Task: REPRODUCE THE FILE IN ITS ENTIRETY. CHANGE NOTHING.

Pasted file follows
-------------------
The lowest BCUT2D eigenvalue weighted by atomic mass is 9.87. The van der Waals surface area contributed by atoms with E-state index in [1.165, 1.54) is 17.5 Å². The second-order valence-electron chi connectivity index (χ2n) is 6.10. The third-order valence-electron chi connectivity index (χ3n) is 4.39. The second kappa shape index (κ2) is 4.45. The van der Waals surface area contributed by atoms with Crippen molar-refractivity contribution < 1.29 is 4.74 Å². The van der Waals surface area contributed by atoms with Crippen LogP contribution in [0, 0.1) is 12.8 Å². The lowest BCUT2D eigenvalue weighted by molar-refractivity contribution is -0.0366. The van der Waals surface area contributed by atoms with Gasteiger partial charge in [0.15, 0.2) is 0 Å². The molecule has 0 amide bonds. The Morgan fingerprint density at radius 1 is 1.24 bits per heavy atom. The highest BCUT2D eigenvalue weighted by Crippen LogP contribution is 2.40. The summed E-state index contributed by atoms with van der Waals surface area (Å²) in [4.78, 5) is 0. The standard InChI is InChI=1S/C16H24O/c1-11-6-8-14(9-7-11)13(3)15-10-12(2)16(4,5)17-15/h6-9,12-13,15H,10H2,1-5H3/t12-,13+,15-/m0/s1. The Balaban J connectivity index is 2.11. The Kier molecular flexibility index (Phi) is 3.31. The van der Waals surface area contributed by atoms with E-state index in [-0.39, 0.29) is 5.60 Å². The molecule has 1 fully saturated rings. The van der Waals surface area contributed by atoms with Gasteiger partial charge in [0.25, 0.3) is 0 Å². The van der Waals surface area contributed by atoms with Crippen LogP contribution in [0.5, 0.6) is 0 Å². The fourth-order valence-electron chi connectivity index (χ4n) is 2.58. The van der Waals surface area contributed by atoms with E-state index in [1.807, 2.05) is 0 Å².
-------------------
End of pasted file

The lowest BCUT2D eigenvalue weighted by atomic mass is 9.87. The van der Waals surface area contributed by atoms with E-state index in [1.165, 1.54) is 17.5 Å². The second-order valence-electron chi connectivity index (χ2n) is 6.10. The third-order valence-electron chi connectivity index (χ3n) is 4.39. The second kappa shape index (κ2) is 4.45. The van der Waals surface area contributed by atoms with Crippen molar-refractivity contribution < 1.29 is 4.74 Å². The van der Waals surface area contributed by atoms with Crippen LogP contribution in [0, 0.1) is 12.8 Å². The lowest BCUT2D eigenvalue weighted by molar-refractivity contribution is -0.0366. The van der Waals surface area contributed by atoms with Gasteiger partial charge in [0.15, 0.2) is 0 Å². The molecule has 0 amide bonds. The Morgan fingerprint density at radius 1 is 1.24 bits per heavy atom. The highest BCUT2D eigenvalue weighted by Crippen LogP contribution is 2.40. The summed E-state index contributed by atoms with van der Waals surface area (Å²) in [4.78, 5) is 0. The standard InChI is InChI=1S/C16H24O/c1-11-6-8-14(9-7-11)13(3)15-10-12(2)16(4,5)17-15/h6-9,12-13,15H,10H2,1-5H3/t12-,13+,15-/m0/s1. The Balaban J connectivity index is 2.11. The Kier molecular flexibility index (Phi) is 3.31. The van der Waals surface area contributed by atoms with E-state index in [-0.39, 0.29) is 5.60 Å². The molecule has 1 fully saturated rings. The van der Waals surface area contributed by atoms with Gasteiger partial charge in [0.25, 0.3) is 0 Å². The van der Waals surface area contributed by atoms with Crippen LogP contribution in [0.5, 0.6) is 0 Å². The fourth-order valence-electron chi connectivity index (χ4n) is 2.58. The van der Waals surface area contributed by atoms with E-state index in [1.807, 2.05) is 0 Å².